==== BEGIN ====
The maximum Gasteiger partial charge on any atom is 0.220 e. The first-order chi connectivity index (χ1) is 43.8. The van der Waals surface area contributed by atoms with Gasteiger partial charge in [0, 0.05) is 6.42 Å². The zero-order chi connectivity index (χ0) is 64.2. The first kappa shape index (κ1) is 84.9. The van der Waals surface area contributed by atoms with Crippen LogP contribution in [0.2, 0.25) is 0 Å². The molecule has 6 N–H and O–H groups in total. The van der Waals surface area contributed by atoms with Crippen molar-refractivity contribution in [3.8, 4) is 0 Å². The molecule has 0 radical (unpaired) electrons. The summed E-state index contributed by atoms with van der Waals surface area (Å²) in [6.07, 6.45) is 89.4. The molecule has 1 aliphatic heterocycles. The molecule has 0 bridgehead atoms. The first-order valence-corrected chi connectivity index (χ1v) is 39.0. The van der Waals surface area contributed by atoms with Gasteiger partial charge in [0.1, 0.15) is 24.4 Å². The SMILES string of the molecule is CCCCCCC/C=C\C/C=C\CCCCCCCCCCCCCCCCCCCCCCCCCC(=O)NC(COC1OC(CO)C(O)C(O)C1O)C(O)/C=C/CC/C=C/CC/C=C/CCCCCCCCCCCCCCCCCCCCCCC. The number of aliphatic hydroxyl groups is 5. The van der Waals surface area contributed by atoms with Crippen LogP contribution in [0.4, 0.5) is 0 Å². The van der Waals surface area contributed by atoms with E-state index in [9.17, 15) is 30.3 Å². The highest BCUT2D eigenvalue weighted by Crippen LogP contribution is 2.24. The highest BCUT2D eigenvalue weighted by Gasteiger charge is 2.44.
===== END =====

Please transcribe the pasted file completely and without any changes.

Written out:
The maximum Gasteiger partial charge on any atom is 0.220 e. The first-order chi connectivity index (χ1) is 43.8. The van der Waals surface area contributed by atoms with Gasteiger partial charge in [0, 0.05) is 6.42 Å². The zero-order chi connectivity index (χ0) is 64.2. The first kappa shape index (κ1) is 84.9. The van der Waals surface area contributed by atoms with Crippen LogP contribution in [0.2, 0.25) is 0 Å². The molecule has 6 N–H and O–H groups in total. The van der Waals surface area contributed by atoms with Crippen molar-refractivity contribution in [3.8, 4) is 0 Å². The molecule has 0 radical (unpaired) electrons. The summed E-state index contributed by atoms with van der Waals surface area (Å²) in [6.07, 6.45) is 89.4. The molecule has 1 aliphatic heterocycles. The molecule has 0 bridgehead atoms. The first-order valence-corrected chi connectivity index (χ1v) is 39.0. The van der Waals surface area contributed by atoms with Gasteiger partial charge in [0.1, 0.15) is 24.4 Å². The SMILES string of the molecule is CCCCCCC/C=C\C/C=C\CCCCCCCCCCCCCCCCCCCCCCCCCC(=O)NC(COC1OC(CO)C(O)C(O)C1O)C(O)/C=C/CC/C=C/CC/C=C/CCCCCCCCCCCCCCCCCCCCCCC. The number of aliphatic hydroxyl groups is 5. The van der Waals surface area contributed by atoms with Crippen LogP contribution in [0.4, 0.5) is 0 Å². The van der Waals surface area contributed by atoms with E-state index in [9.17, 15) is 30.3 Å². The highest BCUT2D eigenvalue weighted by Crippen LogP contribution is 2.24. The highest BCUT2D eigenvalue weighted by Gasteiger charge is 2.44.